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Here is a little bit of rainy day economic doodling that may be of interest. Piketty famously argues that there is a tendency for r – the rate of return on capital- to exceed g- the rate of growth of income. If r>g, wealth and income inequality will grow inexorably since ownership of capital and […]
In my many years documenting and critiquing the overblown claims of free trade proponents about the supposedly self-regulating efficiency-promoting mutually-benefiting effects of globalization, I’ve encountered some real doozies.Â
A guest blog post from Louis-Philippe Rochon: Dear friends and colleagues, The new issue of the Review of Keynesian Economics (ROKE) is now out, and you can find it here. It features an interesting symposium on ‘Steve Keen and his critics’, and contains not only a paper by Steve Keen, but replies by Marc Lavoie, […]
Erin does a nice job of documenting the fact that the number of EI recipients is falling, despite the fact that unemployment is rising. But it seems to me that the crisis in EI is forever falling on deaf ears.Â Even though only 37.5% of unemployed workers are receiving EI, pundits and politicians feel that the […]
Statistics Canada reported today that the number of people receiving Employment Insurance (EI) benefits fell by 12,070 in May â€“ the largest drop in nearly two years. (The last time Statistics Canada records indicate a larger decrease was 12,670 in July 2012.) This substantial decline in EI benefits comes as unemployment is rising. The Labour […]
When it comes to global warming, the Intergovernmental Panel on Climate Change notes that what matters is the total volume of greenhouse gas emissions going forward. This amounts to about 30 years of emissions at current levels â€“ a globalÂ carbon budgetÂ thatÂ would provide the world a 66% chance of staying below 2Â°C. There is some debate […]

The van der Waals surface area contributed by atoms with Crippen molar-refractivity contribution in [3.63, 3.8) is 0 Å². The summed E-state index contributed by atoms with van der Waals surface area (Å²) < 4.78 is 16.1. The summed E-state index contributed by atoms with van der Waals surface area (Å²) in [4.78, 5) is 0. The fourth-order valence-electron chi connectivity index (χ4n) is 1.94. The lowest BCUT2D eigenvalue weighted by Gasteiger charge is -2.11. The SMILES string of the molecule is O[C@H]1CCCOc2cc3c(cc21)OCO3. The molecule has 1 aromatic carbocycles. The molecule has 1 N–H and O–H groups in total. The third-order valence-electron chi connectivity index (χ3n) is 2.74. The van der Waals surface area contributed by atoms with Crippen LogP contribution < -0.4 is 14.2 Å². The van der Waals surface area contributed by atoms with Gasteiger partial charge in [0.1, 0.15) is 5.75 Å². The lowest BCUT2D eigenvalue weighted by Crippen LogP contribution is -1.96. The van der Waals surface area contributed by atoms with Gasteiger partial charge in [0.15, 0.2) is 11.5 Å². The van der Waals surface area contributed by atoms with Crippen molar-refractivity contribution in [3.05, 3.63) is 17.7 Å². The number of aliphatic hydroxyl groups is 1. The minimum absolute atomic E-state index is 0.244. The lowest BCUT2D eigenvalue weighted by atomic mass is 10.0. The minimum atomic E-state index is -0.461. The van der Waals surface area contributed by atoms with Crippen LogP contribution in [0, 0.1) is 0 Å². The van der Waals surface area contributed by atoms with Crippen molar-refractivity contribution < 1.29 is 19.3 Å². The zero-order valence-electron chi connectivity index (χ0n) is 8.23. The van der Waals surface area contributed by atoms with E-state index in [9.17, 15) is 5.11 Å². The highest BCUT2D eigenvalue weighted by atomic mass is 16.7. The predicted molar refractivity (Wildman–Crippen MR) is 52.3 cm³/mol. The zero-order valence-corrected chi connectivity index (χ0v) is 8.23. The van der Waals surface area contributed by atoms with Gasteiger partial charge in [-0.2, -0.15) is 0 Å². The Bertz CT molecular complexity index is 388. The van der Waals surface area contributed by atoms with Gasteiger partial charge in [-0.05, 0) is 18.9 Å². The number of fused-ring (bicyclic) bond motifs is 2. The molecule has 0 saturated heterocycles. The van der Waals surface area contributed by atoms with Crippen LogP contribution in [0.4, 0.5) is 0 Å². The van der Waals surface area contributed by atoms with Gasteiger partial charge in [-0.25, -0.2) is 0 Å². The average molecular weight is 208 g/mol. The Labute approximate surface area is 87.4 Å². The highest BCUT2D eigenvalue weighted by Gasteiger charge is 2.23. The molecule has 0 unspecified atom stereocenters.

Earlier today, over at the Northern Public Affairs web site, I blogged about a recent (and controversial) decision made by the Yukon government about affordable housing in the Yukon. Â Points raised in the blog post include the following: -Very little affordable housing gets built in Canada without federal assistance. -Without financial assistance from senior levels […]
Posted by Nick Falvo under aboriginal peoples, Canada's North, Conservative government, fiscal federalism, housing, Indigenous people, NDP, party politics, poverty, Role of government, social policy, Yukon.
July 15th, 2014
Further to Angellaâ€™s excellent analysis: Statistics Canada reported today that unemployment jumped by 25,700 in June because of shrinking employment and a growing labour force. Canadaâ€™s labour force expanded because of population growth, even though the participation rate did not increase. The combination of less employment and a larger working-age population depressed the employment rate […]
Statistics Canada’s release of job numbers for June look truly dismal. The unemployment rate rose to 7.1%, and there was a loss of 9,400 jobs compared to May. Â Year over year, employment rose by only 72,000. That’s a weak 0.4% and the lowest year-over-year increase since February 2010. An even worse sign – all of […]
The fur trade in Canada is often said to have been less malign than in the US, and it was, but that doesn’t say much given the extraordinary disruption it is said to have createn in colonial America by the American historian Bernard Bailyn in his recent (2012) book, appropriately titled The Barbarous Years: The […]
“The interpretation of the history of North America in terms of rum and brandy has not been written, but in the fur trade, rum represented the contribution of the West Indies to trade of the Old Empire, and brandy the emphasis on French vineyards and self-sufficienty.” Innis, 1933 So far as I know, still not […]
Kari Polanyi Levitt, one of own, has been given the Order of Canada. Congratulations to Kari. Richly deserved.